Is Your Rig Schedule Enough?

It’s always a challenge to get everyone on the same page. We have all sat through countless scheduling meetings that focus only on the drilling rig and where it’s going. There’s more happening than that right? Discussion about location, completion timing, and facility construction often happen somewhere else and sometimes with somebody else. There needs to be a way to get everyone on board with the full schedule from the start.

In simpler times, a well construction schedule could be inferred from the rig schedule. Well construction followed a linear path, starting with location construction and progressing through flowback. Modern development scheduling needs to account for spudder rigs, batch drilling, and completion delays due to well interference. These steps should all be reflected on the same schedule. On an average well construction project today, the actual drilling can be less than 10% of the total time. A complete schedule will account for the other 90%.

Well construction is a process that begins long before a drilling rig ever shows up. The time required to plan and secure a location, prepare and file permits, and construct a location is significant and should not be invisible. Delays in this phase can throw off the timing of the entire project. If these functions are not reflected on your schedule, changes at this stage can mean you are not ready to drill. The earlier in the project you know this, the more flexibility you will have to plan around any issues that arise in this early, critical stage.

The well construction process is not finished when the rig moves. After all, the goal of well construction is to deliver a well that sells oil and gas. The time between rig release and first sales can vary. Multi-well pad drilling and completion delays due to well interference can separate completion timing and first sales from the drilling schedule. Accounting for this delay makes production forecasts more accurate. In addition to completion, facilities need to be constructed and pipeline tie-ins may be needed to complete the well construction process. Including these in your schedule can ensure all facets of well construction are visible.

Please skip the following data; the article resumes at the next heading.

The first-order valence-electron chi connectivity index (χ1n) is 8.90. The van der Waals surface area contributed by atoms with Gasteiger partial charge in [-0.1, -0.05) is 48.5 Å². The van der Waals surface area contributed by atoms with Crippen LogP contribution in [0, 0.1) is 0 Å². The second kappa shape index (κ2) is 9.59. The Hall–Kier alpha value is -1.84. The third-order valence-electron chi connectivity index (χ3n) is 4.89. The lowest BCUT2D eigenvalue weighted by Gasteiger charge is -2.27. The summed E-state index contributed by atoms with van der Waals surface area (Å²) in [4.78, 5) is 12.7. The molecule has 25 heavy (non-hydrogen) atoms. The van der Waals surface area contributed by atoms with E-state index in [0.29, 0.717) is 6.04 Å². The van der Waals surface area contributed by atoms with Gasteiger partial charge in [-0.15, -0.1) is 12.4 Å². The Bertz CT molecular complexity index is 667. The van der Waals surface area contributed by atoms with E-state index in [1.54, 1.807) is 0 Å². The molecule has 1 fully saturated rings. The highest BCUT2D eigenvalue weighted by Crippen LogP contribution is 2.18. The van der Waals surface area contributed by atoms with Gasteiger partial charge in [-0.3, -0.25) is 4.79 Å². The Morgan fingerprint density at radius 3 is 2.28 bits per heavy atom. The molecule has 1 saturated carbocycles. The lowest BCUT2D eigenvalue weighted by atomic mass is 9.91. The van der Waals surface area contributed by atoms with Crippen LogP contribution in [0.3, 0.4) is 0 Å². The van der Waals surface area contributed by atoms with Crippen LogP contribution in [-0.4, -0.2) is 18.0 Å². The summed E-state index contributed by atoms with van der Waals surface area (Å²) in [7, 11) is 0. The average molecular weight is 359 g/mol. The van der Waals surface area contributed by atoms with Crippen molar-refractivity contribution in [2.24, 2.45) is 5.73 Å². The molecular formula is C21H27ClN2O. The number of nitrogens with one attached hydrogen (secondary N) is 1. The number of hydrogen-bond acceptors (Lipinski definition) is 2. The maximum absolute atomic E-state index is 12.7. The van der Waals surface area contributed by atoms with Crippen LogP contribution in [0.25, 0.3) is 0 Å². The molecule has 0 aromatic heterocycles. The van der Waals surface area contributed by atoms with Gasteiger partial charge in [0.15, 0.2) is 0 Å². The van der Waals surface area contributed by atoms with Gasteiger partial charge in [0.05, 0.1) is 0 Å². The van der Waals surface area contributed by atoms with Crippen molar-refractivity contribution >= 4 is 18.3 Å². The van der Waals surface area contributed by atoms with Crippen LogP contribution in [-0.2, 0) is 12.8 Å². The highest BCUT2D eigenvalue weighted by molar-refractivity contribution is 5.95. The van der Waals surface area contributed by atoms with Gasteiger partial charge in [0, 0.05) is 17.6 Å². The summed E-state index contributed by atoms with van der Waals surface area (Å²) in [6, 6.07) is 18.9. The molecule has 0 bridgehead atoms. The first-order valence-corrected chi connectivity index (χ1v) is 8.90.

A traditional drilling schedule is a resource-based schedule. It tells you what one resource, the drilling rig, will be doing at any time. When we look at our development program from a project perspective, we are creating a project-based schedule. This schedule is focused on the timing and deliverables of a project. Resources are an important part of a schedule, after all, without them nothing gets done. We don’t have to ignore resources in a project-based schedule, we can simply add them as attributes to tasks on the schedule.

Creating a schedule centered on what needs to be done, not who will do it, changes the conversation in those schedule meetings. The focus changes from what the rig will be doing, to the progress of the development program. By including all phases of well construction in a comprehensive schedule, everyone on the team clearly understands what needs to be done and when operations will be occurring. This means your projects will run smoother with fewer unpleasant surprises.